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Evelyn Goh, Ph.D.

The Australian National University

Address: The Australian National University

City: Canberra, Australian Capital Territory

Country: Australia

About Me:

Evelyn Goh is the inaugural Shedden Professor of Strategic Policy Studies at The Australian National University. Funded by the Australian Defence Department from 2013, the Chair is named after Sir Frederick Shedden, Australia’s Defence Secretary from 1937 to 1956. Prof. Goh’s remit is to help widen the scope and depth of strategic policy research on Asian security. Evelyn’s expertise is Asian security and international relations, in theory and practice. She is internationally known as a scholar who uniquely combines empirical rigour and theoretical innovation. She is also a regional expert in the sense that she studies China, the U.S., Northeast and Southeast Asia. She has published widely on U.S.-China diplomatic history and contemporary strategic relations; East Asian security cooperation and institutions; Southeast Asian strategies towards great powers; and environmental security.Evelyn moved to Australia in August 2013, and has held previous faculty positions at Royal Holloway University of London (2008-13); the University of Oxford (2006-8); and the Rajaratnam School of International Studies in Singapore (2002-5). She has held various visiting positions, including Public Policy Scholar at the Woodrow Wilson Center, and Southeast Asian Fellow at the East-West Center, both in Washington DC. Major project grants include a UK Economic & Social Research Council Mid-Career Fellowship (2011-12); an East Asia Institute Fellowship (2011); and research grants from the British Academy, MacArthur Foundation and Sasakawa Peace Foundation. She holds Masters (1999) and Doctoral (2001) degrees in International Relations and an undergraduate degree in Geography (1996), all from the University of Oxford. For the sake of variety, she also obtained a Masters in Environment & Development from Cambridge (1997).

Research Interests

Asian Politics

Foreign Policy



China-Japan Relations

Southeast Asian Security

Economic-Security Nexus

Diplomatic History

IR Theory

Countries of Interest





United States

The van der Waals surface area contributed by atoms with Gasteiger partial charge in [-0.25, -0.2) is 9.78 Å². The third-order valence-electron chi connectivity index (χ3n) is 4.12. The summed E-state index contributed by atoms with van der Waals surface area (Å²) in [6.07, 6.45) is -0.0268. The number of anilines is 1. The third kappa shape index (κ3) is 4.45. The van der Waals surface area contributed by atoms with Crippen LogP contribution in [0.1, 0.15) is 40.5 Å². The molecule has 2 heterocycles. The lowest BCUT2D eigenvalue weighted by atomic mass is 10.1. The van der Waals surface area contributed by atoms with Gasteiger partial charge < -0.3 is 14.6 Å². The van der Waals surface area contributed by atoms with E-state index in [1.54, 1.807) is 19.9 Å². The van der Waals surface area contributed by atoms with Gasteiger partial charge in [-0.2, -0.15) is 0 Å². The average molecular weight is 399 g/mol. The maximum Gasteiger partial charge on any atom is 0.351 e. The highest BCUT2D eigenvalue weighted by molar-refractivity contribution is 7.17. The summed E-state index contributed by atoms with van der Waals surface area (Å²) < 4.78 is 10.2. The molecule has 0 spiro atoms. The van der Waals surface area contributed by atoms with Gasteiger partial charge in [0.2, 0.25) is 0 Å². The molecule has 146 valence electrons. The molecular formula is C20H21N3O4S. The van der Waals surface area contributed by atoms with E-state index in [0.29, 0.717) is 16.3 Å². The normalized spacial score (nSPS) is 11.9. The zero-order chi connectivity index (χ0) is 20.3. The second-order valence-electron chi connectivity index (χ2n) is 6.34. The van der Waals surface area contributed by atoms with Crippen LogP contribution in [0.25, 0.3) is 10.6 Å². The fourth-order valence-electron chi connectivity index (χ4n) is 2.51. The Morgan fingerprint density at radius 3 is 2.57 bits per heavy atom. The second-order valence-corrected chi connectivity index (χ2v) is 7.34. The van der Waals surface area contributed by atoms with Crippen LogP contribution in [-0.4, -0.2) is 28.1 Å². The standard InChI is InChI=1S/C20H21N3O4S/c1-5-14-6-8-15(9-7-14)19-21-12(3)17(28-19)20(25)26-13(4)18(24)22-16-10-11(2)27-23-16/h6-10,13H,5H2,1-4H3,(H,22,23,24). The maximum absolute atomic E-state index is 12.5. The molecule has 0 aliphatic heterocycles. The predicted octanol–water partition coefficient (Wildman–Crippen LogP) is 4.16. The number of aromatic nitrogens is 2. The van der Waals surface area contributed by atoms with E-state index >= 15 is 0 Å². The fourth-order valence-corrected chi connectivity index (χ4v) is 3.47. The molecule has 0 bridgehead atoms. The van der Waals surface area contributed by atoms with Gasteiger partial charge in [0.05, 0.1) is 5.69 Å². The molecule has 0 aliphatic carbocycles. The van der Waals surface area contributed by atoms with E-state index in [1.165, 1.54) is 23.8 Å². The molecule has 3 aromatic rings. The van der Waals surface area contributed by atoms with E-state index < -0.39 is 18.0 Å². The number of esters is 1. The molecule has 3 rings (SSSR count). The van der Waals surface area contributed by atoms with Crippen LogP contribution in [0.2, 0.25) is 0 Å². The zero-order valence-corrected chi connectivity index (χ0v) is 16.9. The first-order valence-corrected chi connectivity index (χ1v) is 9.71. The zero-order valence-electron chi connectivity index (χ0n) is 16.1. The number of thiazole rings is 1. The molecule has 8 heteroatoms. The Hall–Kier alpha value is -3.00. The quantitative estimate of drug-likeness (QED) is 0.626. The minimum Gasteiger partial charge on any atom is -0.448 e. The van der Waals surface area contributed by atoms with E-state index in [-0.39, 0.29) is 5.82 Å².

My Research:

*The Struggle for Order: Hegemony, Hierarchy and Transition in Post-Cold War East Asia (Oxford University Press, 2013) – a major scholarly book that provides a new interpretation of the U.S.-led hierarchical regional order, centred on East Asian demand for and complicity with U.S. hegemony, while also trying to incorporate China into this existing order.   *Rising China’s Influence in Developing Asia (Oxford University Press, 2016) – a major collection of new research papers analysing China’s influence (as opposed to power) in developing parts of Asia, which finds that China is influential, but not in the way theorists have expected it to be. It highlights two main ‘blind spots’ in China’s exercise of influence. Critically acclaimed in academia and in public debate.  *Pioneering theoretical and empirical publications on Southeast Asian strategies towards the great powers, especially the article ‘Great Powers and Hierarchical Order in Southeast Asia: Analyzing Regional Security Strategies’ in the leading academic journal International Security (Winter 2007/8). In a series of policy-focused publications, the first scholar to explain the concept of ‘hedging’ by SE Asian states and first to elaborate on the impacts of hedging policies on the wider regional security system in the Asia-Pacific.   *Emerging U.S. Security Partnerships in Southeast Asia (2014-6) – MacArthur Foundation-funded 2-year project examining Myanmar, Indonesia and Vietnam. Associated findings, publications and commentary updating earlier pioneering research on SE Asian ‘hedging’.  *Re-thinking the Northeast Asia History Problem – an ongoing collaborative research project studying the history and contemporary experiences of strategic bargains between China and Japan – a cutting-edge interpretation of Sino-Japanese relations since 1400 and the lessons of their shared history for the contemporary regional order.